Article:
The reclusive, mythic, and highly influential experimental art collective The Residents are celebrating 50 years of being, well, The Residents, with a new historical and introspective book, A Sight For Sore Eyes, Vol 1. According to the bands’ website, Melodic Virtue has been given unprecedented access to The Cryptic Corporation’s archives, documenting everything from their beginnings in San Mateo up to The Mole Show. 

The book features, a black vinyl 7″ record of the unreleased Not Available-era track “Nobody’s Nos,” and an introduction by  Primus’ Les Claypool, as well as impressions and accolades from ​Danny Elfman, Paul Reubens, John Linnell (They Might Be Giants), “Weird Al” Yankovic, Andy Partridge (XTC), Penn Jillette, Eric Drew Feldman (Captain Beefheart’s Magic Band), Paul Leary (Butthole Surfers), Aaron Freeman (Ween), James McNew (Yo La Tengo), Zach Hill (Death Grips), Eric André, David J (Bauhaus), Cedric Bixler-Zavala (The Mars Volta), Josh Freese (The Vandals), Rob Crow (Pinback), Dan Deacon, Don Preston (The Mothers of Invention), Alexander Hacke (Einstürzende Neubauten), JG Thirlwell, Blaine L. Reininger (Tuxedomoon), Sam Coomes (Quasi), David Janssen and Brian Poole (Renaldo and the Loaf), and others. Whew.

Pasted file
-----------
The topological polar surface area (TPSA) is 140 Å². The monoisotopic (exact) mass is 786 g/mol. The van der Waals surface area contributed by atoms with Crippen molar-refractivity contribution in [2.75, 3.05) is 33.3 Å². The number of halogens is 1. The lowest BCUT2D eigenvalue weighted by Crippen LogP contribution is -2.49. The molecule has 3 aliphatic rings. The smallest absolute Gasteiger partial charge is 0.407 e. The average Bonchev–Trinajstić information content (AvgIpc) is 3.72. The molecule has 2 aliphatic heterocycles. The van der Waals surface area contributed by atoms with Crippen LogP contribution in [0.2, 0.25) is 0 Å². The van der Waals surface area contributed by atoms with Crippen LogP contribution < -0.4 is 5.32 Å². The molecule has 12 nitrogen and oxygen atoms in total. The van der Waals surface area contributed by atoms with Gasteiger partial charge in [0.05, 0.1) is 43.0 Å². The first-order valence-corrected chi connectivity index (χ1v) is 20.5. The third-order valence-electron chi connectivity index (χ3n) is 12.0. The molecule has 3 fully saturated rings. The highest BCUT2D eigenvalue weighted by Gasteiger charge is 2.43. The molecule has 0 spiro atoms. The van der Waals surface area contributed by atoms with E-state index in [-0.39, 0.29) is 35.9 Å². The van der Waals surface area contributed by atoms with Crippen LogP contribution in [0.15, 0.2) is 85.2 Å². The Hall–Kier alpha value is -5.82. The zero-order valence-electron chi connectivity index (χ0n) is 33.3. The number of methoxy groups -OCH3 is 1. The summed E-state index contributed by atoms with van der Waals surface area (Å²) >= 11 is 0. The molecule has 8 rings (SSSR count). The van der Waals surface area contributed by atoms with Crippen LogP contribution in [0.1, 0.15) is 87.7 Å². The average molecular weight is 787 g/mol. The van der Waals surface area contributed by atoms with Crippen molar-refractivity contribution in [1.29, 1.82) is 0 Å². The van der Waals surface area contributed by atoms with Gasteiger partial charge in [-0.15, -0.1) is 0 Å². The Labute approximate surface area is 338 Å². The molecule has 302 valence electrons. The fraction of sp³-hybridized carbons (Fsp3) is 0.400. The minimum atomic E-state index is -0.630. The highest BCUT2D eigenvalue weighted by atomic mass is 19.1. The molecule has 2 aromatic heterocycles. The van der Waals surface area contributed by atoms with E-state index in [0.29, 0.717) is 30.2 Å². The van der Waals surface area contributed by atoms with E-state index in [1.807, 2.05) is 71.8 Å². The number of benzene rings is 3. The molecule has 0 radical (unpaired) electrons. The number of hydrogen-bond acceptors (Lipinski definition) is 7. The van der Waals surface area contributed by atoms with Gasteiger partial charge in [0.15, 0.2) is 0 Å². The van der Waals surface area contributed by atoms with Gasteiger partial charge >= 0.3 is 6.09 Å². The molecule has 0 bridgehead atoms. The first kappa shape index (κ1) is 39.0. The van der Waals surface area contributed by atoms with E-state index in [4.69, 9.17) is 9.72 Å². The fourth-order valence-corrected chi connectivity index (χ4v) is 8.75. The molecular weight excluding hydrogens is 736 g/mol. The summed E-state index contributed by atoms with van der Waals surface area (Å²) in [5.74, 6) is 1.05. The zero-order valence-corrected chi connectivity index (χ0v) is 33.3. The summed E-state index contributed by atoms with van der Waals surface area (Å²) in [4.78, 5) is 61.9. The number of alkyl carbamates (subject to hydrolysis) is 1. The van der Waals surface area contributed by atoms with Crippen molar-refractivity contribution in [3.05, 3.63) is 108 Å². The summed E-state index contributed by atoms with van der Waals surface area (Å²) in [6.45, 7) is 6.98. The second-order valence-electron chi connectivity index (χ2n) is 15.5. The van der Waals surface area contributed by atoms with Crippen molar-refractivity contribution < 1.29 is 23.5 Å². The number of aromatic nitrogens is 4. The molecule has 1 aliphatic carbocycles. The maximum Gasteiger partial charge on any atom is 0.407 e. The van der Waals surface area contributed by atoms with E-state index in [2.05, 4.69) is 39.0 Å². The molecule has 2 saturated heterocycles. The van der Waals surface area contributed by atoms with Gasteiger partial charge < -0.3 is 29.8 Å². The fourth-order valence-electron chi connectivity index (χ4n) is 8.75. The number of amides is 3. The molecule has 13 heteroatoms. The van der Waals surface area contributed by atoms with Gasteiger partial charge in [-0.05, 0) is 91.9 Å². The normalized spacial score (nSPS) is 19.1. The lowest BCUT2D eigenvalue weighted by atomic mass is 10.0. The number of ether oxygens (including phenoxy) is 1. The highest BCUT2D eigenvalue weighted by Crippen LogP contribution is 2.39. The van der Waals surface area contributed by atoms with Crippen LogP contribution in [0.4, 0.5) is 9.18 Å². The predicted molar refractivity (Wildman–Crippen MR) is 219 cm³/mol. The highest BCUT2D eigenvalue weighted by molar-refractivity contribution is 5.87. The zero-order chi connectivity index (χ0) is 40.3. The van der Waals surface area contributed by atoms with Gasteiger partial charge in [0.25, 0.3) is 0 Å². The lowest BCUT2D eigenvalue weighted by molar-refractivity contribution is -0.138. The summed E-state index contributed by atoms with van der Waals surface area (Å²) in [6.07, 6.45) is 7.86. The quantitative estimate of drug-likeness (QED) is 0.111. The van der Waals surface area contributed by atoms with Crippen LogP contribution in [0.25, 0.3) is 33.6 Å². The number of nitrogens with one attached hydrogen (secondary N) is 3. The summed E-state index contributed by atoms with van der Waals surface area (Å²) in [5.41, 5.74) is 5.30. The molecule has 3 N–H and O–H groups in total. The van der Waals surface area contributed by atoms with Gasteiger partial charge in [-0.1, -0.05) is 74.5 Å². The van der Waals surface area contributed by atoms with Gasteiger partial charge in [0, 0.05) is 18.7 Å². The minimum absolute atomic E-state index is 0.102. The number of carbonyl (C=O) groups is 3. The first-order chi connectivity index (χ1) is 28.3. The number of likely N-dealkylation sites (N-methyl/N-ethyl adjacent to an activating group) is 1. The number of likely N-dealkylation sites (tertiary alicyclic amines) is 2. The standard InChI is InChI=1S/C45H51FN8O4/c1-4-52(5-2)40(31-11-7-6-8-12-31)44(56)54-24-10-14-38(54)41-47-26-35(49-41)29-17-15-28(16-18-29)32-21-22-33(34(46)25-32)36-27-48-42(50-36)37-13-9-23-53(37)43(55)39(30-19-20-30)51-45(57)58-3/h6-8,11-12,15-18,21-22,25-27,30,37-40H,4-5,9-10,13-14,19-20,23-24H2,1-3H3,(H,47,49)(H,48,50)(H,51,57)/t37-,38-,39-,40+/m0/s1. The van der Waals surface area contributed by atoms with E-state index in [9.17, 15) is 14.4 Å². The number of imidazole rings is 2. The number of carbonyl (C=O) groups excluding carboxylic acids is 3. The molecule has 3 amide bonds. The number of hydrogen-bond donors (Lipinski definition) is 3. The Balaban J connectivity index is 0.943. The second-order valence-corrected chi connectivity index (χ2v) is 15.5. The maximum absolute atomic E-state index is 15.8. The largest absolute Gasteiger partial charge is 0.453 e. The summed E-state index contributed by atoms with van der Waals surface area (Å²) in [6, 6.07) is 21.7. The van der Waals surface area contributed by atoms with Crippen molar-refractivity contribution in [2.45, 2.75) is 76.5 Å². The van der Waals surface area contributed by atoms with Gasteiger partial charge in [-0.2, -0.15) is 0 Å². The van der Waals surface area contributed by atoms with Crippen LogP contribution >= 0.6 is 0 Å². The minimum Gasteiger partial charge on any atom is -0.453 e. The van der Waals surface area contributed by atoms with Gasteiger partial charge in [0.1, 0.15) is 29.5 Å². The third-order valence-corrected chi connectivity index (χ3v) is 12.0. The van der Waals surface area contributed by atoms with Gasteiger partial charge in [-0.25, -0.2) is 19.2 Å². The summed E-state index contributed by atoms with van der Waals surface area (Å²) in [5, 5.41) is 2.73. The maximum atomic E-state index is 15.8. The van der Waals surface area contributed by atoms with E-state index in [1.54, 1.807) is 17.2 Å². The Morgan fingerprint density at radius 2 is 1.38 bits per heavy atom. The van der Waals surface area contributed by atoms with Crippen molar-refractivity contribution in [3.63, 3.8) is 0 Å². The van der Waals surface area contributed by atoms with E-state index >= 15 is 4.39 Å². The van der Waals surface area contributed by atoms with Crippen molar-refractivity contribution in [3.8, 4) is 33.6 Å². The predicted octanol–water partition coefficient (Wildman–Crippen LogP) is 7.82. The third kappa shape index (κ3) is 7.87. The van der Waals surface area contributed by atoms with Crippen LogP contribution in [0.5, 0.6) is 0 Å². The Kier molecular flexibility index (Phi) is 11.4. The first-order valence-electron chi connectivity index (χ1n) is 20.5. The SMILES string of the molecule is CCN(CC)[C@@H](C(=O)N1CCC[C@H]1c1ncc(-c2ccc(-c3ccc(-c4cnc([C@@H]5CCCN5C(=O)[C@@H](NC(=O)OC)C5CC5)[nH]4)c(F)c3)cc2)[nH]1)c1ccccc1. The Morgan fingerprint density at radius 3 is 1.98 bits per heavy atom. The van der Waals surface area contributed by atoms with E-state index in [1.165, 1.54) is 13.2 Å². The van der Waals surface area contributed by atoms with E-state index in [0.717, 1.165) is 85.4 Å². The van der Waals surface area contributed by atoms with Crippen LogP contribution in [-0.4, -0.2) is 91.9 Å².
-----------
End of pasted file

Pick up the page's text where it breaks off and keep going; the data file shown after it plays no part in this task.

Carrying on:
You can preorder the book here, it’s starting to ship around Fri/7.

Pamela Z, Echolocation (Freedom To Spend)

Experimenting with voice, electronics, communication, and linguistics since the ’80s, Pamela Z, the San Francisco-based composer-performer and media artist, deserves to have at least a week of numerous performances, similar to a much-ballyhooed metal band around these parts did before the holidays, based on her tireless exploration of the human condition. The O.G., as the kids say, combines innovative vocal techniques, operatic bel canto, found objects, text, digital processing, and wireless MIDI controllers that allow her to manipulate sound with physical gestures.